Arriving by bus: 2, 12, 33, 54, 63, 124, 143, 147, 190, 851, 961, 970, CT8, CT18, CT28 (Bus Stop No. - 05039, New Bridge Ctr), Arriving by Train : Exit A, Chinatown MRT - NE4 on the purple line continue reading
The stall is located at Chinatown Complex Market and Food Centre continue reading
Opening Hours
09:00 - 17:00
Mon - Sun
09:00 - 17:00
Payment Methods
Other Info
Cash Only
Above information is for reference only. Please check details with the restaurant.
Signature Dishes
Honey Cracker Sar Kay Mah
Review (4)
As everybody know, smith street market is a foodie's heaven and there are lot of famous and good food here. One of my favorite store is Pan ji as they made their local goodies on a daily basis to ensure only the freshest products are produced. On top of that, I guess it is one of those diminishing trade as younger generation would prefer to work in the office rather than to engage in the tedious process of these goodies making.One of their famous must must goodie is the Sha Qi Ma, not only does it smell good, it is also not so sweet. On top of that, for one big block of it is only $5.50. Strongly recommended. Others homemade goodies are also very nice, do try if you are around the vicinity. P.S: Try not to go too late as the store owner will close shop once the goodies are sold out. Just in case you cannot find it, from the escalator come out, turn left and it is located behind, about 3 rows away. continue reading
(The above review is the personal opinion of a user which does not represent OpenRice's point of view.)
Level4 2013-05-31
Being one of the vanishing traditional Chinese snacks, Sar Kay Mah which translates to 'Sweet Egg Squares' originated as Manchurian food offered at ancestors remembrance ceremonies. 'Sar Kay' in Manchurian equates to 'cut' and, 'Mah' to 'rearrange'. Henceforth the name was a literal description of the making procedure. Apparently, people in Hong Kong referred to this mildly sweet snack, coated with malt sugar as 'Ma Zai', which in Cantonese meant horse-racing. Owing to superstition, punters would eat 'Ma Zai' prior to placing their bets, in the hope of drawing good luck.According to an article by KF Seetoh from Makansutra, it was reported that the entire process which included kneading, rising, cutting, frying, cooling and coating took a good nine hours, which explained the reason why Mr Pan only sell a handful number of packets displayed at his shopfront.(+) All the pastries were hand-made with a single hand owing to Mr Pan's deformed hand.(+) Crisp surface with a crunchy and chewy texture.(+) Much more fragrant compared to the mass-produced packet types typically found.(+) Authentic and generous amount of malt sugar evenly applied.(+) Densely packed. You could feel its weight, certainly not a miser with ingredients.(-) It was slightly too oily for our liking.(-) The sweetness, coupled with the oiliness might make one feel full or gelat rather easily. This 'Sar Kay Mah' won hands down when drawing comparison with the mass-produced ones typically found in supermarkets or even some bakeries such as those in Hong Kong. The fragrance, texture and freshness were but a few key elements which those commercialized 'Sar Kay Mahs' failed to measure up. It would be good though to have a pot of tea ready to go along with this afternoon snack or to satisfy one's late night sweet-tooth craving to aid digestion. continue reading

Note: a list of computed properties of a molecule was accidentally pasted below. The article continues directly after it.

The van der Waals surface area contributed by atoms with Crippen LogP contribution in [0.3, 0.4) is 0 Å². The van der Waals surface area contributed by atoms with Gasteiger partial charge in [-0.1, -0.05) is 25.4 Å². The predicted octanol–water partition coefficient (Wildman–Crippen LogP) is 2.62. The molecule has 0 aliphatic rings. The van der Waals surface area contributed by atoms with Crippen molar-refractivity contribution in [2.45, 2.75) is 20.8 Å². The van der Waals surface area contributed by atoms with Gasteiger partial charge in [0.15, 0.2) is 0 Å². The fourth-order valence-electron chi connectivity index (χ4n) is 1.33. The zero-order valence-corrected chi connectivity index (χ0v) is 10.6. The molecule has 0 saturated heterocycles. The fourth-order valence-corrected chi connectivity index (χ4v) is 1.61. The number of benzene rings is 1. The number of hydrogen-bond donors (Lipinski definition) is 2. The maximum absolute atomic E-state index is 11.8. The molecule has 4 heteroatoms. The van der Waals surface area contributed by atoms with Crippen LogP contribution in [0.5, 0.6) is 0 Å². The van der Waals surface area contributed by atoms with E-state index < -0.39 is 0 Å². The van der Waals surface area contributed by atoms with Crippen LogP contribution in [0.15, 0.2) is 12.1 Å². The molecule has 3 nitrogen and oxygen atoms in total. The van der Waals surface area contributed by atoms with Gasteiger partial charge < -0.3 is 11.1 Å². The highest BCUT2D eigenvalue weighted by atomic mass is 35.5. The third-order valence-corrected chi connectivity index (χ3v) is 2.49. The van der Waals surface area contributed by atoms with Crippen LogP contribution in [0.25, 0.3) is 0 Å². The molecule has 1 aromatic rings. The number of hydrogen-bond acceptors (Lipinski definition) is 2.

(The above review is the personal opinion of a user which does not represent OpenRice's point of view.)
Level4 2012-08-23
Brought a packet of the sar kee ma from this hawer stall which is located at the very end of the hawer centre. I know this stall after reading through a magazine which features this stall selling the sar kee ma. Before buying from this stall, I have brought the sar kee ma from supermarket to try. After trying the sar kee ma from this stall, I found that the taste is actually quite different from the supermarket. The sar kee ma has a nice fragrance, has a crispy and chewy texture, with the malt sugar taste and the sweetness is just nice. The sar kee ma can be easily seperated without much force while the one brought from the supermarket is not that easily seperated. Price start from $2.20 onwards depending on the number of pieces and will actually recommend to my friends to buy. continue reading
(The above review is the personal opinion of a user which does not represent OpenRice's point of view.)
Level4 2011-03-28
I do not really know what is this but I think the chinese name is 刹骑马 as on their signboard?Someone out there might be able to tell me the english name for this?I saw this uncle making this when i walked past the stall last Saturday. I decided to get one out of curiosity. A small packet like this is $2.10. It tasted sweet, it should be some honey based chinese traditional snacks. I did not quite get used to it when i had my first bite but started to accept it and liking it subsequently. I think it makes a nice snack with coffee.This is definitely handmade. Uncle was cutting it from a big piece and packed them separately. This stall is selling other traditional snacks too. continue reading
(The above review is the personal opinion of a user which does not represent OpenRice's point of view.)